In vitro Micronucleus Assay
Data Summary Sheet
In vitro Micronucleus Assay
Data Summary Sheet
In vitro Micronucleus Assay
The 4 set of graphs respectively for each charts are given below:
The x axis represents the data from 0-50
The statistical analysis is as follows:
Kirsch-Volders M, Gonzalez L, Carmichael P, Kirkland D. (2009). Risk assessment of genotoxic mutagens with thresholds: A brief introduction. Mutat Res. 678:72-5.
Gonzalez L, Thomassen LC, Plas G, Rabolli V, Napierska D, Decordier I, Roelants M, Hoet PH, Kirschhock CE, Martens JA, Lison D, Kirsch-Volders M. (2010). Exploring the aneugenic and clastogenic potential in the nanosize range: A549 human lung carcinoma cells and amorphous monodisperse silica nanoparticles as models. Nanotoxicology 4:382-95.
Gonzalez L, Sanderson BJS and Kirsch-Volders M. (2011). Adaptations of the in vitro MN assay for the genotoxicity assessment of nanomaterials. Mutagenesis, 26, 1, 185-191
Gonzalez L, Decordier I and Kirsch-Volders M. (2010) . Induction of chromosome malsegregation by nanomaterials. Biochemical Society transactions 38(6):1691-7
Napierska D, Thomassen LCJ, Lison D, Martens JA, Hoet PH. (2010) . The nanosilica hazard: another variable entity. Part Fibre Toxicol 7:39
Rabolli V, Thomassen LCJ, Princen C, Napierska D, Gonzalez L, Kirsch-Volders M, Hoet PHM, Huaux F, Kirschhock CEA, Martens JA, Lison D. (2010). Influence of size, surface area and microporosity on the in vitro cytotoxic activity of amorphous silica nanoparticles. 4:307-18.
Thomassen LCJ, Aerts A, Rabolli V, Lison D, Gonzalez L, Kirsch-Volders M, (2010). Synthesis and Characterization of Stable Monodisperse Silica Nanoparticle Sols for in Vitro Cytotoxicity Testing. Langmuir 26:328-35.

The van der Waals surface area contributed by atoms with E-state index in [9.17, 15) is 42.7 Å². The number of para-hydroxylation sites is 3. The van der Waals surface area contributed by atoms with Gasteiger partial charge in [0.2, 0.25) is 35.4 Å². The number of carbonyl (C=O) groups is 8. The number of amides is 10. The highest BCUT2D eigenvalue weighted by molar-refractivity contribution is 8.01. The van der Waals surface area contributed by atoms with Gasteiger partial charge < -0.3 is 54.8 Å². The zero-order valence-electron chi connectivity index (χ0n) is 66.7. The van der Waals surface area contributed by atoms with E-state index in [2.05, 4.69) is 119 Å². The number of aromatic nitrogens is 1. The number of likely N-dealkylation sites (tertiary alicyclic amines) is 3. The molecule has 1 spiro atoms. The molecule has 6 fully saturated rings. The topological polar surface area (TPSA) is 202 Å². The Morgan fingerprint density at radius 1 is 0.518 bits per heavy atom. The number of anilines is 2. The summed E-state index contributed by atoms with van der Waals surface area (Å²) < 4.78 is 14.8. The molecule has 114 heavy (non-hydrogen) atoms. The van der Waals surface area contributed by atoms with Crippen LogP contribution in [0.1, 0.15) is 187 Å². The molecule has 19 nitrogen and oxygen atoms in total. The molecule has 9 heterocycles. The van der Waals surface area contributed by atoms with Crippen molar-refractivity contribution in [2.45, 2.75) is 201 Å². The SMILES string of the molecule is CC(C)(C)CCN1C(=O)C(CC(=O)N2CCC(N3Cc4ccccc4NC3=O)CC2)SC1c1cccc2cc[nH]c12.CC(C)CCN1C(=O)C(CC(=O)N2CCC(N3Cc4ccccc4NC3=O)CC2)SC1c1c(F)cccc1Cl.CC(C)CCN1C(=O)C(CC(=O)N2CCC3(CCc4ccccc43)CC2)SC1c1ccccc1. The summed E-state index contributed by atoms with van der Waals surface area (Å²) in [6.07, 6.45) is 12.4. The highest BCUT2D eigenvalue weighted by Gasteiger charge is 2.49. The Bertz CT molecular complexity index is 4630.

Gonzalez L., Thomassen L, Plas G, Rabolli V, Napierska D, Decordier I, Hoet P, Kirschhock C, Martens J, Lison D and Kirsch-Volders M. (2009). Aneugenic and clastogenic effects of amorphous silica nanoparticles in A549 lung carcinoma cells: Size matters?. EMS meeting in St. Louis, Missouri, USA, 24-28.
Lison, D. (2009). Toxicology of Nanomaterials : Silica nanoparticles and Carbon nanotubes. Gaiker COST conference on the Toxicology of Nanomaterials, Bilbao.
Lison, D. (2009). Should we worry about the health risks of nanos ? IMEC Leuven.
Napierska, D. Thomassen L.C.J., Gonzalez L, Rabolli V, Lison D, Kirsch-Volders M, Martens JA, Nemery B, Hoet PH. (2010). Oxidative stress of amorphous monodisperse silica nanoparticles in humanendothelial cells. Nanosafe: International Conference on Safe Production and Use of Nanomaterials; Grenoble, France.
Thomassen LCJ, Napierska D, Rabolli V, Gonzales L, Kirch-Volders M, Hoet PH, Lison D, Kirschhock CEA, Martens JA. (2010).Nanotoxicology: the marriage of chemistry and biology. Systematic investigation of silica nanoparticle toxicity. At Dipartimento di chimica I.F.M., Turin, Italy.